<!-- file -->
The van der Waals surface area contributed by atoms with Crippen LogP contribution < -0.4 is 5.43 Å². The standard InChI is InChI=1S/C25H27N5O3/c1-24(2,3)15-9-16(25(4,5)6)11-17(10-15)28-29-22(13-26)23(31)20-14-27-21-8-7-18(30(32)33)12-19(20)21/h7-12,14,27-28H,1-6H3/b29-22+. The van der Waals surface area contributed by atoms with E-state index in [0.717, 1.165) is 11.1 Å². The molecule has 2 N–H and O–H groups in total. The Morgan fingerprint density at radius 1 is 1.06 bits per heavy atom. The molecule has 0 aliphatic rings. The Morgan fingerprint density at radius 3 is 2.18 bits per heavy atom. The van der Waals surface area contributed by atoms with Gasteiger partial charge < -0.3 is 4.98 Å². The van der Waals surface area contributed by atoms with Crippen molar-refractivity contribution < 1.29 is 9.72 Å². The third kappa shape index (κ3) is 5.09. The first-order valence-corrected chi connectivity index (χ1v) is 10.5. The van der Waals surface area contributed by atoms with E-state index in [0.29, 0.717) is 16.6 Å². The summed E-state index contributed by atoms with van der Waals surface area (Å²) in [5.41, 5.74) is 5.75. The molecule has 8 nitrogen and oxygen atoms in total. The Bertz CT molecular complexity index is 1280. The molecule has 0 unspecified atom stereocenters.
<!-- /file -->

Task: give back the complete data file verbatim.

The van der Waals surface area contributed by atoms with Crippen LogP contribution < -0.4 is 5.43 Å². The standard InChI is InChI=1S/C25H27N5O3/c1-24(2,3)15-9-16(25(4,5)6)11-17(10-15)28-29-22(13-26)23(31)20-14-27-21-8-7-18(30(32)33)12-19(20)21/h7-12,14,27-28H,1-6H3/b29-22+. The van der Waals surface area contributed by atoms with E-state index in [0.717, 1.165) is 11.1 Å². The molecule has 2 N–H and O–H groups in total. The Morgan fingerprint density at radius 1 is 1.06 bits per heavy atom. The molecule has 0 aliphatic rings. The Morgan fingerprint density at radius 3 is 2.18 bits per heavy atom. The van der Waals surface area contributed by atoms with Gasteiger partial charge < -0.3 is 4.98 Å². The van der Waals surface area contributed by atoms with Crippen molar-refractivity contribution < 1.29 is 9.72 Å². The third kappa shape index (κ3) is 5.09. The first-order valence-corrected chi connectivity index (χ1v) is 10.5. The van der Waals surface area contributed by atoms with E-state index in [0.29, 0.717) is 16.6 Å². The summed E-state index contributed by atoms with van der Waals surface area (Å²) in [5.41, 5.74) is 5.75. The molecule has 8 nitrogen and oxygen atoms in total. The Bertz CT molecular complexity index is 1280. The molecule has 0 unspecified atom stereocenters.